Evidence for a Broad Autism Phenotype

Evidence for a Broad Autism Phenotype The broad autism phenotype implies the existence of a continuum ranging from individuals displaying almost no autistic traits to severely impaired diagnosed individuals. Recent studies have linked this variation in autistic traits to several domains of functioning. However, studies focusing on social–communicational traits associated with autism often suffer from two problems. First, they examine very specific behaviours, not taking the broad range of behaviours social functioning is comprised of into account. Second, most studies compare individuals scoring at the upper and lower extremes of the continuum, neglecting the natural range of autistic trait scores. The present study accommodates for these limitations by examining the link between self-reported autistic traits and a broad self-report measure of social functioning across individuals exhibiting a natural range of autistic traits. The results show that after tackling the discussed limitations, autistic traits still predict the amount of social behaviour people exhibit and the level of discomfort they experience when doing so. The amount of social behaviour and the experienced discomfort were especially related to autistic traits in the social and attention switching domains. The findings were still significant after controlling for the conceptual overlap with the social domain of the autism measure. These findings support the broad autism phenotype by showing how a continuous measure of autistic traits is related to a continuous measure of social functioning. http://www.deepdyve.com/assets/images/DeepDyve-Logo-lg.png Advances in Neurodevelopmental Disorders Springer Journals

Evidence for a Broad Autism Phenotype

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Publisher
Springer Journals
Copyright
Copyright © 2017 by The Author(s)
Subject
Psychology; Developmental Psychology; Psychiatry; Social Work; Child and School Psychology; Public Health; Neurosciences
ISSN
2366-7532
eISSN
2366-7540
D.O.I.
10.1007/s41252-017-0021-9
Publisher site
See Article on Publisher Site

Abstract

The broad autism phenotype implies the existence of a continuum ranging from individuals displaying almost no autistic traits to severely impaired diagnosed individuals. Recent studies have linked this variation in autistic traits to several domains of functioning. However, studies focusing on social–communicational traits associated with autism often suffer from two problems. First, they examine very specific behaviours, not taking the broad range of behaviours social functioning is comprised of into account. Second, most studies compare individuals scoring at the upper and lower extremes of the continuum, neglecting the natural range of autistic trait scores. The present study accommodates for these limitations by examining the link between self-reported autistic traits and a broad self-report measure of social functioning across individuals exhibiting a natural range of autistic traits. The results show that after tackling the discussed limitations, autistic traits still predict the amount of social behaviour people exhibit and the level of discomfort they experience when doing so. The amount of social behaviour and the experienced discomfort were especially related to autistic traits in the social and attention switching domains. The findings were still significant after controlling for the conceptual overlap with the social domain of the autism measure. These findings support the broad autism phenotype by showing how a continuous measure of autistic traits is related to a continuous measure of social functioning.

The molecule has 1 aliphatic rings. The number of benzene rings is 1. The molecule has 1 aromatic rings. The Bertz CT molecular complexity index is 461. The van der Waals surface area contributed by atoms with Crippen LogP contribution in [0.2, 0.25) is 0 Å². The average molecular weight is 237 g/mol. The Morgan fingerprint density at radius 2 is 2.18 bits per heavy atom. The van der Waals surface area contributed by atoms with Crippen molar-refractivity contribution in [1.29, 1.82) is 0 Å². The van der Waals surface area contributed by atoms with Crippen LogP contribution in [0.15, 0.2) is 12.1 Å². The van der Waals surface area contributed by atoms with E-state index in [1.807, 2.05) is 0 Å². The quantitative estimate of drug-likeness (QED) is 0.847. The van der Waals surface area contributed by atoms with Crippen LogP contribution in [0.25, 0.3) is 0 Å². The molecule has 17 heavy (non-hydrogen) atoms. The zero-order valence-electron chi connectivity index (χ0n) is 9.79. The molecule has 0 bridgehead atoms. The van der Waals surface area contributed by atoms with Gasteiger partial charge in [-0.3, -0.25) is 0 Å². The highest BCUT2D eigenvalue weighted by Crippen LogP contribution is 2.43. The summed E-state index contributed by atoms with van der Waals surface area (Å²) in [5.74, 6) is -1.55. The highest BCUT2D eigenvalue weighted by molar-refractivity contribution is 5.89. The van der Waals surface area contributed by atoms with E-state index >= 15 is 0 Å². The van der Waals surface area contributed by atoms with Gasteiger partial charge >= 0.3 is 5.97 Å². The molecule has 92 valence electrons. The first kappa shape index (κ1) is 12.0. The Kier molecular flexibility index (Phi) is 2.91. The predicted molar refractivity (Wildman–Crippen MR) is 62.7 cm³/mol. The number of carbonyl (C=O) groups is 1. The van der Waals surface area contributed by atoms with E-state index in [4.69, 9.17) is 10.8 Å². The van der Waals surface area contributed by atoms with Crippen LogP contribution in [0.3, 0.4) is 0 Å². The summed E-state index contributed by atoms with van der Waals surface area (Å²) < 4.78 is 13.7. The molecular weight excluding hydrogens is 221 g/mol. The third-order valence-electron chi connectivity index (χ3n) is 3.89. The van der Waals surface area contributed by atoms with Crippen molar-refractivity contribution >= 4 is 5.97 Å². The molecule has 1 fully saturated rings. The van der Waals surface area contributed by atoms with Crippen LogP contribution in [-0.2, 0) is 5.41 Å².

Journal

Advances in Neurodevelopmental DisordersSpringer Journals

Published: May 24, 2017

References

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